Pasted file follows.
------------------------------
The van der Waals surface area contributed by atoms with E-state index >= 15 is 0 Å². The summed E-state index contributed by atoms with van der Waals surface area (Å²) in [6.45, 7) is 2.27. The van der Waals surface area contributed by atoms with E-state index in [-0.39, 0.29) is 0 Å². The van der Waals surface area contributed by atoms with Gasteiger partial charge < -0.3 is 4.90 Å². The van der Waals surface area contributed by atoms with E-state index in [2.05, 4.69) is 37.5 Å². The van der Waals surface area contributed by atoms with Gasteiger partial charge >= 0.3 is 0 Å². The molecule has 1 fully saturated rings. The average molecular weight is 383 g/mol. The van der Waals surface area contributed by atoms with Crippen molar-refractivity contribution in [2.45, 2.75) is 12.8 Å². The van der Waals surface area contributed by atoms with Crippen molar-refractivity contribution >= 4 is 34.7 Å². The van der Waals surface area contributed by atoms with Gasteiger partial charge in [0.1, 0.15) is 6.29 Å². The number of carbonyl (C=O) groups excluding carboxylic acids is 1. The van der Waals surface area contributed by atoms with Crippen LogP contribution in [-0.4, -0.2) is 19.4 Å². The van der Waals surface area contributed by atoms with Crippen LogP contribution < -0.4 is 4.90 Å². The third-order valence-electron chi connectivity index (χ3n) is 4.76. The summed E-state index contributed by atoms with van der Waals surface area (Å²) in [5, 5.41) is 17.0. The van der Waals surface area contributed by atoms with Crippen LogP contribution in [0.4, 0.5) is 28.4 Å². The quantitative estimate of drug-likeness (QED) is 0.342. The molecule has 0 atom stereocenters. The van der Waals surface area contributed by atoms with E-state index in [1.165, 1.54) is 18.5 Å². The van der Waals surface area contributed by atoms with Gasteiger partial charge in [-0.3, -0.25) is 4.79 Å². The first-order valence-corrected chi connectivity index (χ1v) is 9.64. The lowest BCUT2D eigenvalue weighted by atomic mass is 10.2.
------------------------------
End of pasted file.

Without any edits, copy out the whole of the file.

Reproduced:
The van der Waals surface area contributed by atoms with E-state index >= 15 is 0 Å². The summed E-state index contributed by atoms with van der Waals surface area (Å²) in [6.45, 7) is 2.27. The van der Waals surface area contributed by atoms with E-state index in [-0.39, 0.29) is 0 Å². The van der Waals surface area contributed by atoms with Gasteiger partial charge < -0.3 is 4.90 Å². The van der Waals surface area contributed by atoms with E-state index in [2.05, 4.69) is 37.5 Å². The van der Waals surface area contributed by atoms with Gasteiger partial charge >= 0.3 is 0 Å². The molecule has 1 fully saturated rings. The average molecular weight is 383 g/mol. The van der Waals surface area contributed by atoms with Crippen molar-refractivity contribution in [2.45, 2.75) is 12.8 Å². The van der Waals surface area contributed by atoms with Crippen molar-refractivity contribution >= 4 is 34.7 Å². The van der Waals surface area contributed by atoms with Gasteiger partial charge in [0.1, 0.15) is 6.29 Å². The number of carbonyl (C=O) groups excluding carboxylic acids is 1. The van der Waals surface area contributed by atoms with Crippen LogP contribution in [-0.4, -0.2) is 19.4 Å². The van der Waals surface area contributed by atoms with Crippen LogP contribution < -0.4 is 4.90 Å². The third-order valence-electron chi connectivity index (χ3n) is 4.76. The summed E-state index contributed by atoms with van der Waals surface area (Å²) in [5, 5.41) is 17.0. The van der Waals surface area contributed by atoms with Crippen LogP contribution in [0.4, 0.5) is 28.4 Å². The quantitative estimate of drug-likeness (QED) is 0.342. The molecule has 0 atom stereocenters. The van der Waals surface area contributed by atoms with E-state index in [1.165, 1.54) is 18.5 Å². The van der Waals surface area contributed by atoms with Gasteiger partial charge in [-0.3, -0.25) is 4.79 Å². The first-order valence-corrected chi connectivity index (χ1v) is 9.64. The lowest BCUT2D eigenvalue weighted by atomic mass is 10.2.